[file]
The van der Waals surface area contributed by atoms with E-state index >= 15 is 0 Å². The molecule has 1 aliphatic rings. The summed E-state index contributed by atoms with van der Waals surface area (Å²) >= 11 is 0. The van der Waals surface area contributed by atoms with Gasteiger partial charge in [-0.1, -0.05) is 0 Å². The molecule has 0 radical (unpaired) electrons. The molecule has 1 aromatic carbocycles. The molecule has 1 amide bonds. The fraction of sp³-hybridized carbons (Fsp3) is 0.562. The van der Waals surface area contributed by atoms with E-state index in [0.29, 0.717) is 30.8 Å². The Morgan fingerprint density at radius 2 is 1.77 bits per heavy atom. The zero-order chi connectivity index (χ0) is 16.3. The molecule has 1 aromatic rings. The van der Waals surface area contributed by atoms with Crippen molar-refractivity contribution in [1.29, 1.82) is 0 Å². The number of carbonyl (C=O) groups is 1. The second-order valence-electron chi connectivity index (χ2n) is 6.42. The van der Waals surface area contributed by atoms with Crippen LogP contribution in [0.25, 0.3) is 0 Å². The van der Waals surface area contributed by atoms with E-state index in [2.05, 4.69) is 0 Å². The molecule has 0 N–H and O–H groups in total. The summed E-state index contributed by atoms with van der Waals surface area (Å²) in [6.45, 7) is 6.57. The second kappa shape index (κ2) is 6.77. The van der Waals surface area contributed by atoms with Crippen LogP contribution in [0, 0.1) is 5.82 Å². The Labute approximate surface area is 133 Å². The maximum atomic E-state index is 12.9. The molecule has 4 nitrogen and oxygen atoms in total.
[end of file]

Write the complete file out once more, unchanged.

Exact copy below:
The van der Waals surface area contributed by atoms with E-state index >= 15 is 0 Å². The molecule has 1 aliphatic rings. The summed E-state index contributed by atoms with van der Waals surface area (Å²) >= 11 is 0. The van der Waals surface area contributed by atoms with Gasteiger partial charge in [-0.1, -0.05) is 0 Å². The molecule has 0 radical (unpaired) electrons. The molecule has 1 aromatic carbocycles. The molecule has 1 amide bonds. The fraction of sp³-hybridized carbons (Fsp3) is 0.562. The van der Waals surface area contributed by atoms with E-state index in [0.29, 0.717) is 30.8 Å². The Morgan fingerprint density at radius 2 is 1.77 bits per heavy atom. The zero-order chi connectivity index (χ0) is 16.3. The molecule has 1 aromatic rings. The van der Waals surface area contributed by atoms with Crippen molar-refractivity contribution in [1.29, 1.82) is 0 Å². The number of carbonyl (C=O) groups is 1. The second-order valence-electron chi connectivity index (χ2n) is 6.42. The van der Waals surface area contributed by atoms with Crippen LogP contribution in [0.25, 0.3) is 0 Å². The van der Waals surface area contributed by atoms with E-state index in [2.05, 4.69) is 0 Å². The molecule has 0 N–H and O–H groups in total. The summed E-state index contributed by atoms with van der Waals surface area (Å²) in [6.45, 7) is 6.57. The second kappa shape index (κ2) is 6.77. The van der Waals surface area contributed by atoms with Crippen LogP contribution in [0, 0.1) is 5.82 Å². The Labute approximate surface area is 133 Å². The maximum atomic E-state index is 12.9. The molecule has 4 nitrogen and oxygen atoms in total.